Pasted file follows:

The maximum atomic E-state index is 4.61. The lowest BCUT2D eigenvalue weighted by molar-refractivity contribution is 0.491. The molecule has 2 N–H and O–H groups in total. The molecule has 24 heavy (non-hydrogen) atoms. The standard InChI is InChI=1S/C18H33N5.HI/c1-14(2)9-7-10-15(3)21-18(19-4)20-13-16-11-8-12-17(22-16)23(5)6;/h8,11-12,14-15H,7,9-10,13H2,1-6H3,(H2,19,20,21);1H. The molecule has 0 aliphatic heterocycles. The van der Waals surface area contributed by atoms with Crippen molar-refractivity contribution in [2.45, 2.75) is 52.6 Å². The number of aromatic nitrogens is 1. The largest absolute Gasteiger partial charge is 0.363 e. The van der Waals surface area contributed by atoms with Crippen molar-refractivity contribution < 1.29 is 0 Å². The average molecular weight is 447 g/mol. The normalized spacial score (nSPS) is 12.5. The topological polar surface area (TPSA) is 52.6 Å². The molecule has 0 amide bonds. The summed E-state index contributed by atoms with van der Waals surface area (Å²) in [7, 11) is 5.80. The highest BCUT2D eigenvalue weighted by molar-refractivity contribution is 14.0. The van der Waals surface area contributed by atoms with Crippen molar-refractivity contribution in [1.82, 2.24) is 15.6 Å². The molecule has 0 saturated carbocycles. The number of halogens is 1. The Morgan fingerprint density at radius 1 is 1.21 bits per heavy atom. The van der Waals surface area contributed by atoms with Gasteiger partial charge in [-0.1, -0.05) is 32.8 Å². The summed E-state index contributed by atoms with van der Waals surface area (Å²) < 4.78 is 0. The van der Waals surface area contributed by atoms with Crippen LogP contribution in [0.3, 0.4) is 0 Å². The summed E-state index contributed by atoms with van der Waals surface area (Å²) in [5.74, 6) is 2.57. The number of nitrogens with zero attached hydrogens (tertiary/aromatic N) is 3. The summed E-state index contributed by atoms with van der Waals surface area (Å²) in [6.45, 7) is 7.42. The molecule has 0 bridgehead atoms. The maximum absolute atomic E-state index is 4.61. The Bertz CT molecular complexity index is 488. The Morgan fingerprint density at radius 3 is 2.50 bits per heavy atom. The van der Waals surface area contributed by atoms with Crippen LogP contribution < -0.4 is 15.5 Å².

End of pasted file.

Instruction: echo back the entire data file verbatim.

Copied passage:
The maximum atomic E-state index is 4.61. The lowest BCUT2D eigenvalue weighted by molar-refractivity contribution is 0.491. The molecule has 2 N–H and O–H groups in total. The molecule has 24 heavy (non-hydrogen) atoms. The standard InChI is InChI=1S/C18H33N5.HI/c1-14(2)9-7-10-15(3)21-18(19-4)20-13-16-11-8-12-17(22-16)23(5)6;/h8,11-12,14-15H,7,9-10,13H2,1-6H3,(H2,19,20,21);1H. The molecule has 0 aliphatic heterocycles. The van der Waals surface area contributed by atoms with Crippen molar-refractivity contribution in [2.45, 2.75) is 52.6 Å². The number of aromatic nitrogens is 1. The largest absolute Gasteiger partial charge is 0.363 e. The van der Waals surface area contributed by atoms with Crippen molar-refractivity contribution < 1.29 is 0 Å². The average molecular weight is 447 g/mol. The normalized spacial score (nSPS) is 12.5. The topological polar surface area (TPSA) is 52.6 Å². The molecule has 0 amide bonds. The summed E-state index contributed by atoms with van der Waals surface area (Å²) in [7, 11) is 5.80. The highest BCUT2D eigenvalue weighted by molar-refractivity contribution is 14.0. The van der Waals surface area contributed by atoms with Crippen molar-refractivity contribution in [1.82, 2.24) is 15.6 Å². The molecule has 0 saturated carbocycles. The number of halogens is 1. The Morgan fingerprint density at radius 1 is 1.21 bits per heavy atom. The van der Waals surface area contributed by atoms with Gasteiger partial charge in [-0.1, -0.05) is 32.8 Å². The summed E-state index contributed by atoms with van der Waals surface area (Å²) < 4.78 is 0. The van der Waals surface area contributed by atoms with Crippen LogP contribution in [0.3, 0.4) is 0 Å². The summed E-state index contributed by atoms with van der Waals surface area (Å²) in [5.74, 6) is 2.57. The number of nitrogens with zero attached hydrogens (tertiary/aromatic N) is 3. The summed E-state index contributed by atoms with van der Waals surface area (Å²) in [6.45, 7) is 7.42. The molecule has 0 bridgehead atoms. The maximum absolute atomic E-state index is 4.61. The Bertz CT molecular complexity index is 488. The Morgan fingerprint density at radius 3 is 2.50 bits per heavy atom. The van der Waals surface area contributed by atoms with Crippen LogP contribution < -0.4 is 15.5 Å².